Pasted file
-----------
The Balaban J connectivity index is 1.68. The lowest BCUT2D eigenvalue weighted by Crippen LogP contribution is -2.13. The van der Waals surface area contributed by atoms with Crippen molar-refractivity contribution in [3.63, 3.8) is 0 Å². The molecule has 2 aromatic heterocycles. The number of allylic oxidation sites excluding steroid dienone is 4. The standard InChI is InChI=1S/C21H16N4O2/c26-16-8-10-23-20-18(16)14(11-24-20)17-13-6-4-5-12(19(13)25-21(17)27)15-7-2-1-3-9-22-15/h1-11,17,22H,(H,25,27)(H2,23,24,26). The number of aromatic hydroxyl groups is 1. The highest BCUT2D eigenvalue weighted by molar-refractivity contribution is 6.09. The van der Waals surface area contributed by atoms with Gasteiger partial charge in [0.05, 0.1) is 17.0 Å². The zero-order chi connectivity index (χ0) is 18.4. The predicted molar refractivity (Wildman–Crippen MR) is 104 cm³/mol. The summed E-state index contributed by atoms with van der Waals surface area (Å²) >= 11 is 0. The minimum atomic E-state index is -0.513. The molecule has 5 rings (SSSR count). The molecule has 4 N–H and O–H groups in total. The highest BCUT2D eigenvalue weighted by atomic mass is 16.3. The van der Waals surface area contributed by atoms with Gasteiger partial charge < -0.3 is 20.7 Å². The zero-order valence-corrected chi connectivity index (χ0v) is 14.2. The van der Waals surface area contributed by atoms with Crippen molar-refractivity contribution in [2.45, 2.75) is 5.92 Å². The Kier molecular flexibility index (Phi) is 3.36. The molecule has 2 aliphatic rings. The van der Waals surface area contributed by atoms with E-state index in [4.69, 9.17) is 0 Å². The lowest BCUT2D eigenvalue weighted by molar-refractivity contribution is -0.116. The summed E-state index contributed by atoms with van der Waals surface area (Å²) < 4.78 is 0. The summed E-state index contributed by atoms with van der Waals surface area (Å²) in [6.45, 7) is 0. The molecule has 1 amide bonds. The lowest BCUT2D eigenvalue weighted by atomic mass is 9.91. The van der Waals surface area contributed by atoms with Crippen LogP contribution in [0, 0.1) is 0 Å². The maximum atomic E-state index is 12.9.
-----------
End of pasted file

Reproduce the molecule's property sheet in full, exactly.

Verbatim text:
The Balaban J connectivity index is 1.68. The lowest BCUT2D eigenvalue weighted by Crippen LogP contribution is -2.13. The van der Waals surface area contributed by atoms with Crippen molar-refractivity contribution in [3.63, 3.8) is 0 Å². The molecule has 2 aromatic heterocycles. The number of allylic oxidation sites excluding steroid dienone is 4. The standard InChI is InChI=1S/C21H16N4O2/c26-16-8-10-23-20-18(16)14(11-24-20)17-13-6-4-5-12(19(13)25-21(17)27)15-7-2-1-3-9-22-15/h1-11,17,22H,(H,25,27)(H2,23,24,26). The number of aromatic hydroxyl groups is 1. The highest BCUT2D eigenvalue weighted by molar-refractivity contribution is 6.09. The van der Waals surface area contributed by atoms with Gasteiger partial charge in [0.05, 0.1) is 17.0 Å². The zero-order chi connectivity index (χ0) is 18.4. The predicted molar refractivity (Wildman–Crippen MR) is 104 cm³/mol. The summed E-state index contributed by atoms with van der Waals surface area (Å²) >= 11 is 0. The minimum atomic E-state index is -0.513. The molecule has 5 rings (SSSR count). The molecule has 4 N–H and O–H groups in total. The highest BCUT2D eigenvalue weighted by atomic mass is 16.3. The van der Waals surface area contributed by atoms with Gasteiger partial charge < -0.3 is 20.7 Å². The zero-order valence-corrected chi connectivity index (χ0v) is 14.2. The van der Waals surface area contributed by atoms with Crippen molar-refractivity contribution in [2.45, 2.75) is 5.92 Å². The Kier molecular flexibility index (Phi) is 3.36. The molecule has 2 aliphatic rings. The van der Waals surface area contributed by atoms with E-state index in [4.69, 9.17) is 0 Å². The lowest BCUT2D eigenvalue weighted by molar-refractivity contribution is -0.116. The summed E-state index contributed by atoms with van der Waals surface area (Å²) < 4.78 is 0. The summed E-state index contributed by atoms with van der Waals surface area (Å²) in [6.45, 7) is 0. The molecule has 1 amide bonds. The lowest BCUT2D eigenvalue weighted by atomic mass is 9.91. The van der Waals surface area contributed by atoms with Crippen LogP contribution in [0, 0.1) is 0 Å². The maximum atomic E-state index is 12.9.